Individual income tax measures to support the transfer of small businesses
Transfer of SME upon retirement (FTC article 151 septies A)
Capital gains realized on the sale of an SME subject to individual income tax (as opposed to corporate income tax) due to the retirement of its owner may be tax exempt, provided certain conditions are met. In certain cases, this capital gains tax exemption may also apply to the sale of an activity that is subject to a business lease agreement, provided that the SME is sold to the lessee.
However, the 2022 finance law allows for a more flexible mechanism. When an SME subject to a business lease is transferred, the capital gains can be exempted from tax, even if the SME is transferred to a person other than the lessee, provided that the contract is respected and that the sale includes all items contributing to the activity covered by the business lease agreement.
This measure first applies to the taxation of 2021 income.
Increase in value limit for tax exemption on business transfers (FTC article 238 quindecies)
Capital gains realized on the sale of an individual company or full branch of activity can be exempt from individual income tax provided certain conditions are met. Under current law, one of these conditions is that the value of the items transferred cannot exceed EUR 500,000. In addition, the amount of the tax exemption depends on the value of the items transferred, as follows:
- Full tax exemption if the value of the items does not exceed EUR 300,000; and
- Partial and degressive tax exemption if the value of the items ranges between EUR 300,000 and EUR 500,000.
The finance law provides for a limit increase to EUR 1 million, as follows:
- Full tax exemption if the value of the items does not exceed EUR 500,000; and
- Partial and degressive tax exemption if the value of the items ranges between EUR 500,000 and EUR 1 million.
The mechanism is also more flexible if the business transferred is subject to a business lease agreement as the tax exemption can be granted even if the business is transferred to a person other than the lessee, provided that the contract is respected and that the sale includes all items contributing to the activity covered by the business lease agreement.
This measure first applies to the taxation of 2021 income.
Confirmation of the application of FTC article 123 bis to trusts
French taxpayers who directly own 10% or more of the income rights (or voting rights) in a foreign entity located in a low-tax jurisdiction (i.e., a jurisdiction whose tax rate is less than 40% of the French tax rate on the same income) and conducting principally passive investment activities are taxed in France on a pro rata share of the income realized by the foreign entity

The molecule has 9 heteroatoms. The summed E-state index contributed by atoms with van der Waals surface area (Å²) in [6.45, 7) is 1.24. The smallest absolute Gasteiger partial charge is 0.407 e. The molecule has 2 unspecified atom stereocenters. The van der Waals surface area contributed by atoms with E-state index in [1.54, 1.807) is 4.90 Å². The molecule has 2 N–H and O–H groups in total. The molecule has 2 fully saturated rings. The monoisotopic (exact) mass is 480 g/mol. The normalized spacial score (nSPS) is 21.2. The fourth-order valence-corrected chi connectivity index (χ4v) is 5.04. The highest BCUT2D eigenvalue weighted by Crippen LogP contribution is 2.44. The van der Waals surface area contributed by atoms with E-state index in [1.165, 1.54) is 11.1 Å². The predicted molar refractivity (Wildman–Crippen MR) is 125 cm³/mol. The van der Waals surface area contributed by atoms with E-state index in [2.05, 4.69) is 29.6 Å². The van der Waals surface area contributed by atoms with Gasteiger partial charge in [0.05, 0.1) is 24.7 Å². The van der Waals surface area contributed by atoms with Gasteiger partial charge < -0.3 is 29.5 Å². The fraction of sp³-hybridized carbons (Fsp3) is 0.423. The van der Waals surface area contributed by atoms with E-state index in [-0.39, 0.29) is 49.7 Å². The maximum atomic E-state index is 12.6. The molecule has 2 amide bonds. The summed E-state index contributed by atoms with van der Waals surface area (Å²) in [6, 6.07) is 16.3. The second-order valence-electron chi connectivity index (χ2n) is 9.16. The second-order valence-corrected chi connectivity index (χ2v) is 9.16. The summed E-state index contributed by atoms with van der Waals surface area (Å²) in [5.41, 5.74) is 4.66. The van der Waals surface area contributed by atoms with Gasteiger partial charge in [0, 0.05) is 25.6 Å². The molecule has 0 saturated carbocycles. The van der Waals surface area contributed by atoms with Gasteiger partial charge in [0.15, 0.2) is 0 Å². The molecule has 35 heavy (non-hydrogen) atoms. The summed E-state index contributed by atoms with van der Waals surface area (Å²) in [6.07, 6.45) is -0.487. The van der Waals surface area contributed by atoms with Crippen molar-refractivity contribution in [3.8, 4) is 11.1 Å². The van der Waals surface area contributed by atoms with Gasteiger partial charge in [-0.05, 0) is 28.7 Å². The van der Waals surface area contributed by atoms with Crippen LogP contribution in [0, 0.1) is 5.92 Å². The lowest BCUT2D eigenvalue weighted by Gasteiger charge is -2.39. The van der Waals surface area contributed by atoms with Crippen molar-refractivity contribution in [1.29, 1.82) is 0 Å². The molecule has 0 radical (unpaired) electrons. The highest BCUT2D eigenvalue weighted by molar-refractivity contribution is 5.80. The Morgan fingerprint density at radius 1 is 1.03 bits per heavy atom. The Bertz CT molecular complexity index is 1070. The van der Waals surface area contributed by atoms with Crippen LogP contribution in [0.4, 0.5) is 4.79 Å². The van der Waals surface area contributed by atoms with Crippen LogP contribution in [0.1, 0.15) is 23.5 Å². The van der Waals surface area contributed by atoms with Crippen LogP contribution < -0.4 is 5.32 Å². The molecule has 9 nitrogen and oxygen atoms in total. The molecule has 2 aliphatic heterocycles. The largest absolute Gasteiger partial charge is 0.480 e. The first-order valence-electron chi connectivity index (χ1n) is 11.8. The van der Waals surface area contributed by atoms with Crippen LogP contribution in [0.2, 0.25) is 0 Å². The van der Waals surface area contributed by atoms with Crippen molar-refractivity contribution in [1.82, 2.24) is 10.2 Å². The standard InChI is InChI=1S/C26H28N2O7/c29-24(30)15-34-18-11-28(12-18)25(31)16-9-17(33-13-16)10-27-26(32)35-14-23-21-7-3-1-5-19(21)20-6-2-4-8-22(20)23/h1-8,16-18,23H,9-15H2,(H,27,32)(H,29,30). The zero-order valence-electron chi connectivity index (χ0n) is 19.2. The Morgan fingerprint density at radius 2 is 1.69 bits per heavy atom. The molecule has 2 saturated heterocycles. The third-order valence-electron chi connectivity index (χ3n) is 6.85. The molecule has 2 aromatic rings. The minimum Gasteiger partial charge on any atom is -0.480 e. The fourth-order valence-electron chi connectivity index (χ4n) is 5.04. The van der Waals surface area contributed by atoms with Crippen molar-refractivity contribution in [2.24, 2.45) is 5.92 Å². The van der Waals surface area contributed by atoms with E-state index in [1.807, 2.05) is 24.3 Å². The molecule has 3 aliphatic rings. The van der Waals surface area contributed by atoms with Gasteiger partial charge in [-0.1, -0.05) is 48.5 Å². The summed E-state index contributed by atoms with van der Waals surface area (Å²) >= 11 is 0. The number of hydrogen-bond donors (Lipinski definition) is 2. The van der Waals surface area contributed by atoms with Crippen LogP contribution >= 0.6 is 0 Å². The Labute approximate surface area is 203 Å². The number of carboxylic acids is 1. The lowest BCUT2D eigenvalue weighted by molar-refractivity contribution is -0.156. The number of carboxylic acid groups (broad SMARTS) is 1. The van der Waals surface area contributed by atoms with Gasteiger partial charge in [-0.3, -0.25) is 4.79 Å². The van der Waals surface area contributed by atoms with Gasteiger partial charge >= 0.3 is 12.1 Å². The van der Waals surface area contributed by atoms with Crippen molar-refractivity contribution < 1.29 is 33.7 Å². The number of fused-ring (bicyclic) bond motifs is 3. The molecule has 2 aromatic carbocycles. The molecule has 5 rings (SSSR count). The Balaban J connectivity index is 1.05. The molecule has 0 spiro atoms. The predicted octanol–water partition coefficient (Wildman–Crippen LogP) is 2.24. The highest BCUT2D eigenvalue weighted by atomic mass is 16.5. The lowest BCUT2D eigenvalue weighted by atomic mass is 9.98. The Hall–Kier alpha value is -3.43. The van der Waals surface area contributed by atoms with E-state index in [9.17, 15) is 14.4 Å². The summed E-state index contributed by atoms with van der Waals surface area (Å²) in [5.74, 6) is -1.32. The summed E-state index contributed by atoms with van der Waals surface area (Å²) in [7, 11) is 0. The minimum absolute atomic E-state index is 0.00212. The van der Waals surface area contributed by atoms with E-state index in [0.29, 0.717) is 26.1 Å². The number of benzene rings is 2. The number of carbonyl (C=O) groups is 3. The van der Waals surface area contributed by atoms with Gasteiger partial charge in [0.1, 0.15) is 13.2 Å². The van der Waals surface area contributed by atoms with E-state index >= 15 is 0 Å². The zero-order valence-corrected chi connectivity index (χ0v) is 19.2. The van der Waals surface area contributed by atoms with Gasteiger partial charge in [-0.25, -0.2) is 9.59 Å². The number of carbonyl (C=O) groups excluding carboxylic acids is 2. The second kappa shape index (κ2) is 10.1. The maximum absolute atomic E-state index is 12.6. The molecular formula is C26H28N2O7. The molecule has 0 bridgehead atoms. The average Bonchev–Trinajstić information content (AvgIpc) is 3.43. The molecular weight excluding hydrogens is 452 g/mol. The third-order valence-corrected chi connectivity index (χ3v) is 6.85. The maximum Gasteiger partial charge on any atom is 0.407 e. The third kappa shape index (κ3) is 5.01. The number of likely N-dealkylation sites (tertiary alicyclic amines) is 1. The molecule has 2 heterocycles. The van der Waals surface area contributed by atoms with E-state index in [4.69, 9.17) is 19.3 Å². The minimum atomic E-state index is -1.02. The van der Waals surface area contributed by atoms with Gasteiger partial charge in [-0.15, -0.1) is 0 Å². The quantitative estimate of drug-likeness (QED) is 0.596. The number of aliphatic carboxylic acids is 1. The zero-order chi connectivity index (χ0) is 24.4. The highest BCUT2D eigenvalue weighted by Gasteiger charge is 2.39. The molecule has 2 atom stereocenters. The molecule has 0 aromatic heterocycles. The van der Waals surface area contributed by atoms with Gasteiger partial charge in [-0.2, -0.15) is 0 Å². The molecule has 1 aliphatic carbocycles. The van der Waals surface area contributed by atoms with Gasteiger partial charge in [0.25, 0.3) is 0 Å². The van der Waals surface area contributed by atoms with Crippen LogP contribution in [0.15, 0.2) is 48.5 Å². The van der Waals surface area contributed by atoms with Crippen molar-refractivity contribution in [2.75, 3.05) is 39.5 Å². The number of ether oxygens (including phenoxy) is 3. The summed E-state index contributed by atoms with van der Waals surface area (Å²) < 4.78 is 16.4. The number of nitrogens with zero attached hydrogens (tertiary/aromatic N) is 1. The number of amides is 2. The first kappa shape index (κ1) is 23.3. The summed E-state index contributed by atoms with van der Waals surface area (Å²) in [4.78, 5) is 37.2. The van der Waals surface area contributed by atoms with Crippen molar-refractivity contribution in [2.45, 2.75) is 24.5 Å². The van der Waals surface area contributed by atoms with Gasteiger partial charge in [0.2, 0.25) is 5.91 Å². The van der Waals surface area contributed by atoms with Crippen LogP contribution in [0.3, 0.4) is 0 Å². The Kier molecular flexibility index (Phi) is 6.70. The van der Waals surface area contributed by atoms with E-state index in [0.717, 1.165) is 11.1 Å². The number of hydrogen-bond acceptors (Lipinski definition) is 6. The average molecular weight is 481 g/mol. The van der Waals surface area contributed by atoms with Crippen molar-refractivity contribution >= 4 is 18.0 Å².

The 10% participation requirement is deemed to be met if the foreign entity is located in a non-cooperative jurisdiction (as defined in FTC article 238-0 A).
The 2022 finance law confirms that article 123 bis of the FTC is applicable to trusts. Furthermore, the settlor or the beneficiary of the trust (deemed settlor according to FTC article 792-0 bis) will be presumed to hold 10% of the entity (rebuttable presumption)
The measure is applicable as from 1 January 2022.
Obstructing access to computerized data: Fine reinforced
According to French law, obstructing access to, reading, or seizing digitalized documents results in the application of a fine equal to:
- EUR 10,000 or 5% of tax assessments, whichever is higher, when the obstruction is observed in the premises of the individual suspected of fraud;
- EUR 10,000 when the obstruction is observed in the premises of the taxpayer’s representative; and
- EUR 1,500 in all other cases (obstruction observed in the premises of a third party).
As from 1 January 2022, the fine is substantially increased as it is raised to:
- EUR 50,000 when the obstruction is observed in the premises occupied by the taxpayer suspected of fraud or by their representative; and
- EUR 10,000 in all other cases.
Transposition of DAC 7 directive into French law
As a reminder, EU member states are required to transpose Council Directive (EU) 2021/514 on administrative cooperation in the field of taxation, which introduces new reporting obligations for digital platforms (also known as “DAC7”), into their national law by 31 December 2022.
To comply with this obligation, the 2022 finance law transposes DAC 7 into French law. In line with the directive’s date of entry into force, the reporting obligation will apply to platform operators as from 1 January 2023.